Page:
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Almond Milk

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Oh. My. Lusciousness! I just tasted my first batch of homemade almond milk minutes ago and it is so delicious I ran to the computer, bumped today’s planned “recipe of the day”, and started writing this. This almond milk is so creamy, frothy and easy to make, you’ll wonder why you ever bothered to buy it in the store. Not only is the milk itself incredible and perfect to add to your own cereal or coffee, but my best little taster just made a case for drinking it all on its own! You should have seen Kenya chowing down on the ground almonds and milky solids which are strained out of the finished milk. He totally made a meal out of it (as did I, stealing bite after bite).
Almonds are rich in the antioxidant vitamin E, which boosts your little one’s immune system. They're also a good source of calcium which plays a part in healthy bones, teeth and immune function. Don't feel limited to only almonds, though. You could make this exact recipe with cashews, brazil nuts, walnuts and more. Just pour a touch of this over fresh berries and it's as good as the taste of fresh cream. Obviously, if your little one has a nut allergy, this recipe isn’t for them.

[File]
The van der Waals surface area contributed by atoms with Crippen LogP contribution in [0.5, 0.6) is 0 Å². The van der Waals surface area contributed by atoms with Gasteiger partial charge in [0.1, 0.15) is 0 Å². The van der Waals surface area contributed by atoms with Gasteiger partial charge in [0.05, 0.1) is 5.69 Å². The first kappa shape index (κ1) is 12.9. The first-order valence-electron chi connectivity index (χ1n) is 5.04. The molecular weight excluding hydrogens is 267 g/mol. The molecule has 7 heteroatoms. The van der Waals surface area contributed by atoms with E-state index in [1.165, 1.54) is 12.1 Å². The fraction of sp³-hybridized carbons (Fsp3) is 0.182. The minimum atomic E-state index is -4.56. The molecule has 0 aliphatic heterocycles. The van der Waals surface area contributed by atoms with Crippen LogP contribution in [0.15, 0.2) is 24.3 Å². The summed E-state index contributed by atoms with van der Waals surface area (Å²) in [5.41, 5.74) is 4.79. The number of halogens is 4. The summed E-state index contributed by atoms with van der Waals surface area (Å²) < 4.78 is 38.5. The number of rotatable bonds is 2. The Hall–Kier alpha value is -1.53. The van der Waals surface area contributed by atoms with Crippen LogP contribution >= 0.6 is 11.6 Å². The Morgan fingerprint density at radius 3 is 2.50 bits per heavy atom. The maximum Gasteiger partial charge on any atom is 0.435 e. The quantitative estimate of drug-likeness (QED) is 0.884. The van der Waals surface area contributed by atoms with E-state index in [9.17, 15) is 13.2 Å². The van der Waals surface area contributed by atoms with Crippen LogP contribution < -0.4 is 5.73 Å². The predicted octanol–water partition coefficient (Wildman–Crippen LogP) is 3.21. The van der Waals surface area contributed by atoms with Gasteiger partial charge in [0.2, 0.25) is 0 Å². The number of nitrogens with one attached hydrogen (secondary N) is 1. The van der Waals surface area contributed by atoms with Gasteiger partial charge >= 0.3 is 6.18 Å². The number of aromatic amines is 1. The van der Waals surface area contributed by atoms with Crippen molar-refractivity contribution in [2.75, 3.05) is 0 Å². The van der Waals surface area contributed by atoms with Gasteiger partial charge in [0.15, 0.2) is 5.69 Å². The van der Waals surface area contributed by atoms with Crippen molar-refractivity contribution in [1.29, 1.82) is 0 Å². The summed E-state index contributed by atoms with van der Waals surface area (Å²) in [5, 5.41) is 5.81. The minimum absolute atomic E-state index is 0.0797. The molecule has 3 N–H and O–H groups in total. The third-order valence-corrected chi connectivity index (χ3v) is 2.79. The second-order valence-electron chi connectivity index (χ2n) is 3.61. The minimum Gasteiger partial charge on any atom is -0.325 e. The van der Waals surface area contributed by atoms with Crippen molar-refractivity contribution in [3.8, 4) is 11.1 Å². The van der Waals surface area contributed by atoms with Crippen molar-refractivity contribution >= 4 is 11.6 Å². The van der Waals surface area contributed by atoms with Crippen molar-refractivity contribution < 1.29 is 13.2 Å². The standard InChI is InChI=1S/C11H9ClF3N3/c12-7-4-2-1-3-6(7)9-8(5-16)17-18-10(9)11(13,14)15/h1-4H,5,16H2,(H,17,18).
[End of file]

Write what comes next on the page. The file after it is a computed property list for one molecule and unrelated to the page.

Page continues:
Again, I do realize that you can buy a box of almond milk at the store to keep handy, but one taste of this recipe and you will understand why it's worth the MINUTES it takes to make your own.

Almond Milk  (Makes 3 1/2 Cups - 7 servings)

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Oh. My. Lusciousness! I just tasted my first batch of homemade almond milk minutes ago and it is so delicious I ran to the computer, bumped today’s planned “recipe of the day”, and started writing this. This almond milk is so creamy, frothy and...

Ingredients

  • 1 cup almonds
  • 2 tablespoons agave
  • 1/2 teaspoon vanilla
  • 4 cups water

Preparation

  1. 1. Place all the ingredients in a blender and puree on high for one minute or until almond are in tiny pieces.
  2. 2. Place a strainer in a large bowl and cover the top of the strainer with cheesecloth (this step is important because the almonds will be in such small pieces that the cheesecloth and strainer need to stop them from going into the milk).
  3. 3. Pour the almond milk through the cheesecloth. You may need to do this in stages so the milk can slowly strain through the cheesecloth. It may help taking a spoon to scrape the bottom of the cheesecloth so the milk can pass.
  4. 4. Pour the milk and the almond puree into separate containers and refrigerate.
  5. 5. Serve.
Almond Milk

Nutrition Information

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Comments






  1. Rav

    March 20, 2014 at 2:36 pm

    When you soak the almonds overnight is it best to soak them in cold water? Hot? Do you then peel them or blend with the skin? Thanks!!

  2. Amy

    June 7, 2012 at 7:13 pm